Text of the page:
At one point, late at night, my father took a critical turn and required an emergency procedure.

Expectation: Go back to the waiting room. We'll call you when we're done.

Actual: "You're welcome to stay here. Just have a seat by the nurse's desk."

It must have been nerve-wracking for the staff to carry out the procedure (which proved challenging) with the patient's son, a surgeon, scrutinizing their every move.

Lesson: If you commit to patient- and family-centred care, you're in all the way. No bailing out when the going gets tough.

It wasn't a flawless experience, however. One respiratory tech strolled up to the bedside, munching on a cookie and making glib comments. Petty of me to be bothered by this, perhaps, but that initial experience colored my impression of his ability and professionalism.

Lesson: Consider your words and actions from the point of view of your patient and their family. You are always "on stage."

Two days later, I was taking a walk outside when my cellphone rang. It was my father's surgeon.

"I just wanted to let you know that I'll be out of town for a few days, but I've made arrangements for your father's post-op care when he's transferred to the ward. I've talked to the ICU doctors and he seems to be making very good progress. I'm sorry to leave like this, but my father just passed away and I have to drive down to the States."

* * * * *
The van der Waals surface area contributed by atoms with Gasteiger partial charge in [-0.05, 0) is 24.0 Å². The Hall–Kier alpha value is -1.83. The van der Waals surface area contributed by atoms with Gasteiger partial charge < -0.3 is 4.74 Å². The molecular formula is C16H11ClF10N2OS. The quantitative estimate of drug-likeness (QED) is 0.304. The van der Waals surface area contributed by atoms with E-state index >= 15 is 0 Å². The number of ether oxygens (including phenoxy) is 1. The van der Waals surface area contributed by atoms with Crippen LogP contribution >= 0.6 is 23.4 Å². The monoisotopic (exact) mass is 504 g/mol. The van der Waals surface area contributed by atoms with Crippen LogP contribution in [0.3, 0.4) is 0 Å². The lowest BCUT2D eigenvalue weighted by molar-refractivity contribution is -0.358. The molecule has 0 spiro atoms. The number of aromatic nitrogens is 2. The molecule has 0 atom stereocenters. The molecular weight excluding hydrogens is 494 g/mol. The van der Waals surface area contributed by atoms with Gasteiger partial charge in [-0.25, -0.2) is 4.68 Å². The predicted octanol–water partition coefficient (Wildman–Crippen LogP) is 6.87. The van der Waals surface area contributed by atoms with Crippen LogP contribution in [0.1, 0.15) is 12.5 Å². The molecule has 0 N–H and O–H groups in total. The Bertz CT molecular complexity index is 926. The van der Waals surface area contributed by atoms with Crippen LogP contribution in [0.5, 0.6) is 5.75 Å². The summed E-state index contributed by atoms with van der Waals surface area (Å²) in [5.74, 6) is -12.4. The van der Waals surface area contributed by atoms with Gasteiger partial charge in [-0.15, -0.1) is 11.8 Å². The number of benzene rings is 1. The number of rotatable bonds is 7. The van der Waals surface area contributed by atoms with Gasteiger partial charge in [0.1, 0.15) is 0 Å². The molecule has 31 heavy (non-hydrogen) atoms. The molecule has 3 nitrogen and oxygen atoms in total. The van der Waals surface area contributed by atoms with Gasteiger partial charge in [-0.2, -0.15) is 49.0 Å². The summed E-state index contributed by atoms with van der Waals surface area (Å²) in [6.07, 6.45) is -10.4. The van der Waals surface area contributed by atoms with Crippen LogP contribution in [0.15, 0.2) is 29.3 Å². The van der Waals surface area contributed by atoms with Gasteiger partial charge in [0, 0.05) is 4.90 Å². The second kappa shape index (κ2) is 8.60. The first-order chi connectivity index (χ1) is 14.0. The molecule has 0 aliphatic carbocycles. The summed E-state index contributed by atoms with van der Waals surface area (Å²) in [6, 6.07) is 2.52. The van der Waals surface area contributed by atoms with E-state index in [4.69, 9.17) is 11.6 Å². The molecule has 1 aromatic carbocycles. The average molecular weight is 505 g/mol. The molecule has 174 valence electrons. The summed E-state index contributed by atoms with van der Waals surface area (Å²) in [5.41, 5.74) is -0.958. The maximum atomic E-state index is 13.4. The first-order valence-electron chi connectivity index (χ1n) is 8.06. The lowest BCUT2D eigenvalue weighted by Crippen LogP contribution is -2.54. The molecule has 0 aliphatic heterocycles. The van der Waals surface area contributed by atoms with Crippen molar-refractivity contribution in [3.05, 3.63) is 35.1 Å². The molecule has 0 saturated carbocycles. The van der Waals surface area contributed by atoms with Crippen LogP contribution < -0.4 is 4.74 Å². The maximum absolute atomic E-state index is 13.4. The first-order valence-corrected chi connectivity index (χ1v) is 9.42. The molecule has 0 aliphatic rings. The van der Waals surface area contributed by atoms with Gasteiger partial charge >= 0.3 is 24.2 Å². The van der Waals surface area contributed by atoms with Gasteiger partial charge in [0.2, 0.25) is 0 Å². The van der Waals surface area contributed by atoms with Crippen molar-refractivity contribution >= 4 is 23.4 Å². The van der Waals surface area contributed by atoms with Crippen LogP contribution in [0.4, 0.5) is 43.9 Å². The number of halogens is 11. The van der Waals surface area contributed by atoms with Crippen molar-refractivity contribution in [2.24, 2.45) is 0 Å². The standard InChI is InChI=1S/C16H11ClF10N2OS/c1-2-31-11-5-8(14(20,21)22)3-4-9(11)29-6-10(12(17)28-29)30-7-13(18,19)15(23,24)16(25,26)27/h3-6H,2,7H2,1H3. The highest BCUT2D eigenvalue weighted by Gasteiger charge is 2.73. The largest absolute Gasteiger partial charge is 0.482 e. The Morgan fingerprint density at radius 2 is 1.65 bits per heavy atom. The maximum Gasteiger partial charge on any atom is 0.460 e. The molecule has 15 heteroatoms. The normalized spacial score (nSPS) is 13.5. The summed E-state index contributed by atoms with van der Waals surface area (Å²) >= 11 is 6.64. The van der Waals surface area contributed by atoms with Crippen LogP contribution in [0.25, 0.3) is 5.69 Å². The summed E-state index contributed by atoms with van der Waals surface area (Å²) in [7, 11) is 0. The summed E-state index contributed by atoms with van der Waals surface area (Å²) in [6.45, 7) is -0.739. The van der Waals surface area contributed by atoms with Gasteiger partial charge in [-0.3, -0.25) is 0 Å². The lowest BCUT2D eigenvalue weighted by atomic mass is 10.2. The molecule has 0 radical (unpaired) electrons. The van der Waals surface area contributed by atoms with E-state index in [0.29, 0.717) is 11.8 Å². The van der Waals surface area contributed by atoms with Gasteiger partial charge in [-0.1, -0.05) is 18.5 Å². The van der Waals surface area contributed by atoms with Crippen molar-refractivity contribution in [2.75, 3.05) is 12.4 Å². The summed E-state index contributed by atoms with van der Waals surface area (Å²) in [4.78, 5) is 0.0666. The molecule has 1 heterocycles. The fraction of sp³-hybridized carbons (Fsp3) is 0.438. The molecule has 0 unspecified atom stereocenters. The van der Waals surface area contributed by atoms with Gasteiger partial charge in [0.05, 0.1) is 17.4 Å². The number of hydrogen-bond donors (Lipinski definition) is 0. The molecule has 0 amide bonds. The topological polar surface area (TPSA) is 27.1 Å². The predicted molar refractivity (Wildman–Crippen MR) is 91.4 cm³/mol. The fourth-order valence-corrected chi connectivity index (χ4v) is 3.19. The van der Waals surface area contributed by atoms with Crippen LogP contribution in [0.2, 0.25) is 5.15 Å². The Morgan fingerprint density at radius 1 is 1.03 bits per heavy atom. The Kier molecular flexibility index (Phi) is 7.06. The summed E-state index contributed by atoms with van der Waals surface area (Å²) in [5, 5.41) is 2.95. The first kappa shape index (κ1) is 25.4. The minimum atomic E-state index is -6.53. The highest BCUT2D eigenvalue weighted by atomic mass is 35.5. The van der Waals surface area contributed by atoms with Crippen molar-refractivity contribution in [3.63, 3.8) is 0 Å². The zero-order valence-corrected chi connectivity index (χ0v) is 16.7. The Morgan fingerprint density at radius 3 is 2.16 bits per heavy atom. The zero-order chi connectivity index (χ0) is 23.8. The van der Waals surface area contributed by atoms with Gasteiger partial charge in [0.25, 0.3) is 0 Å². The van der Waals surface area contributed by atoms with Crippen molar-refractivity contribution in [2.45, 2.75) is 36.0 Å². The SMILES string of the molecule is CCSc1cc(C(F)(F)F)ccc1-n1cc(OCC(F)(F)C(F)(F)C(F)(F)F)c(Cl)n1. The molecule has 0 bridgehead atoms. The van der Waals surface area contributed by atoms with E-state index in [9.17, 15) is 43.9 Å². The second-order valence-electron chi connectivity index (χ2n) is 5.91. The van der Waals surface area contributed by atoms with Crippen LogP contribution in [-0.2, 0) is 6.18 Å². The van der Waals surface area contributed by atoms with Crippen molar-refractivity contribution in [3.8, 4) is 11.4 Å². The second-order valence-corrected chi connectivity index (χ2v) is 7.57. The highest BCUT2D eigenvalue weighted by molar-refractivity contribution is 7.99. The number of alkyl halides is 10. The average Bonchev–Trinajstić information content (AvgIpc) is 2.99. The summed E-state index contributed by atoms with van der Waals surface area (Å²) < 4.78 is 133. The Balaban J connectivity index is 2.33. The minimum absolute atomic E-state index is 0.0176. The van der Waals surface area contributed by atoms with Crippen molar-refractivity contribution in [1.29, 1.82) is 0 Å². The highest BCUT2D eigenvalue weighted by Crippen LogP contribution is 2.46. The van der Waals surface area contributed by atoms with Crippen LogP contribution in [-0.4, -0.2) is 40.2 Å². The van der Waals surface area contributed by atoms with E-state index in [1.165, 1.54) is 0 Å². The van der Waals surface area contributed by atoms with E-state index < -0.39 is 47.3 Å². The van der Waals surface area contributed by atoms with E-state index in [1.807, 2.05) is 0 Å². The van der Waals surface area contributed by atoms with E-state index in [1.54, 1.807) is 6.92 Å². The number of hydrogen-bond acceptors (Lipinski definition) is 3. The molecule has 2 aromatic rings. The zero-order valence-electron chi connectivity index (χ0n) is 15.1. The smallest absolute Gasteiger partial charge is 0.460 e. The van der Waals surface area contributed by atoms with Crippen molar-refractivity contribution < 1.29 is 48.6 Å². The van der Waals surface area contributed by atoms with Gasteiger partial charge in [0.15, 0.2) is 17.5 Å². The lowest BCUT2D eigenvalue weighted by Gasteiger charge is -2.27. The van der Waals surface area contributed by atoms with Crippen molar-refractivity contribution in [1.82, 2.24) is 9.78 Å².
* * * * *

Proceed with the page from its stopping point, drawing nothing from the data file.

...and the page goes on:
Let me repeat that…

The man's father had just died. He had a 15-hour drive ahead of him and a busy surgical practice to rearrange. He took the time to make arrangements for my father's care and then called me personally.

Now that’s exceptional.

I felt humbled by this doctor's commitment to his patients. Could I ever match it? I was overwhelmed.

I hung my head and wept.

P.S. To the staff at Foothills: Thank you for the lessons you taught through your truly exceptional service.

2 comments:

  1. Originally Posted by Geri Geldart (River Valley Health, Fredericton, NB) 5/18/2007 2:39 PM

    Thank you for writing this blog. It’s late in the day, here on the east coast, on the Friday before the long weekend. I'm still in the office. I just read your blog. Your description of the exceptional service at Foothills made me cry. It’s why we do this work every day. Thanks for that "real" moment. And I love what you're doing in your office. There are much better ways to run our system. Thanks for sharing your experience.

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  2. Originally posted by Collene Dare Alexander (NNY Rural Health Care Alliance) 5/18/2007 4:13 PM

    Kishore, I am in Karen's IHI Improvement Advisor class and am so glad she gave us the link to your blog. I am going to share it with my project team (a small critical access hospital), but more importantly, with a committee from our community concerned about the quality of health care - especially your blog on May 11th, it was so touching. Thank you for sharing with us your true self - it is inspiring.